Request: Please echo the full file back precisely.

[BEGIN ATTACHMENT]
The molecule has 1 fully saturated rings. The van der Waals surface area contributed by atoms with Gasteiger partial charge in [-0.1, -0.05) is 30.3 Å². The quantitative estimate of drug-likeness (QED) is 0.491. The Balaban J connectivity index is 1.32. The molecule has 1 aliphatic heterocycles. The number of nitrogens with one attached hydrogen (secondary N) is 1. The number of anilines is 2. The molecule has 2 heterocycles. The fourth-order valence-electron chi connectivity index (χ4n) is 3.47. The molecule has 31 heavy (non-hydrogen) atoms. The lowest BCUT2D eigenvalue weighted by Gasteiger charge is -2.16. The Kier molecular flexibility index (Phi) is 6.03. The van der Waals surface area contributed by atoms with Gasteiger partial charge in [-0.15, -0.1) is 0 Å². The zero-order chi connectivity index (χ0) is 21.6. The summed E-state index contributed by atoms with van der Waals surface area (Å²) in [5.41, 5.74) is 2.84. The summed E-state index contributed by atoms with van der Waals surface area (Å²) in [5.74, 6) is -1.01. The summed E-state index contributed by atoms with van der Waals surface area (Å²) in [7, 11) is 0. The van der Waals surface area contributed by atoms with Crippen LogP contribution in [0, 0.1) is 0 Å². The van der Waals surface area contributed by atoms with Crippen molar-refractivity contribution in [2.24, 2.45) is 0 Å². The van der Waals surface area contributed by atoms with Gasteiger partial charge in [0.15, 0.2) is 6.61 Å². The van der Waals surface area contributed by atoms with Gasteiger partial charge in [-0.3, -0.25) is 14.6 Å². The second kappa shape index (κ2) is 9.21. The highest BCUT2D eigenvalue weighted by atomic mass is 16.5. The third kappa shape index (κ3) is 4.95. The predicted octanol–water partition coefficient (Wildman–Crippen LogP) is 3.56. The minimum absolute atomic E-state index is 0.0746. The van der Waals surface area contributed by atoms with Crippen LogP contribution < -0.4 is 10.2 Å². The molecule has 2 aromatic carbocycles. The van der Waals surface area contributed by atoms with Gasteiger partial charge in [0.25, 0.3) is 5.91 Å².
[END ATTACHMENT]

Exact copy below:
The molecule has 1 fully saturated rings. The van der Waals surface area contributed by atoms with Gasteiger partial charge in [-0.1, -0.05) is 30.3 Å². The quantitative estimate of drug-likeness (QED) is 0.491. The Balaban J connectivity index is 1.32. The molecule has 1 aliphatic heterocycles. The number of nitrogens with one attached hydrogen (secondary N) is 1. The number of anilines is 2. The molecule has 2 heterocycles. The fourth-order valence-electron chi connectivity index (χ4n) is 3.47. The molecule has 31 heavy (non-hydrogen) atoms. The lowest BCUT2D eigenvalue weighted by Gasteiger charge is -2.16. The Kier molecular flexibility index (Phi) is 6.03. The van der Waals surface area contributed by atoms with Gasteiger partial charge in [-0.15, -0.1) is 0 Å². The zero-order chi connectivity index (χ0) is 21.6. The summed E-state index contributed by atoms with van der Waals surface area (Å²) in [5.41, 5.74) is 2.84. The summed E-state index contributed by atoms with van der Waals surface area (Å²) in [5.74, 6) is -1.01. The summed E-state index contributed by atoms with van der Waals surface area (Å²) in [7, 11) is 0. The van der Waals surface area contributed by atoms with Crippen LogP contribution in [0, 0.1) is 0 Å². The van der Waals surface area contributed by atoms with Crippen molar-refractivity contribution in [2.24, 2.45) is 0 Å². The van der Waals surface area contributed by atoms with Gasteiger partial charge in [0.15, 0.2) is 6.61 Å². The van der Waals surface area contributed by atoms with Gasteiger partial charge in [-0.3, -0.25) is 14.6 Å². The second kappa shape index (κ2) is 9.21. The highest BCUT2D eigenvalue weighted by atomic mass is 16.5. The third kappa shape index (κ3) is 4.95. The predicted octanol–water partition coefficient (Wildman–Crippen LogP) is 3.56. The minimum absolute atomic E-state index is 0.0746. The van der Waals surface area contributed by atoms with Crippen LogP contribution < -0.4 is 10.2 Å². The molecule has 2 aromatic carbocycles. The van der Waals surface area contributed by atoms with Gasteiger partial charge in [0.25, 0.3) is 5.91 Å².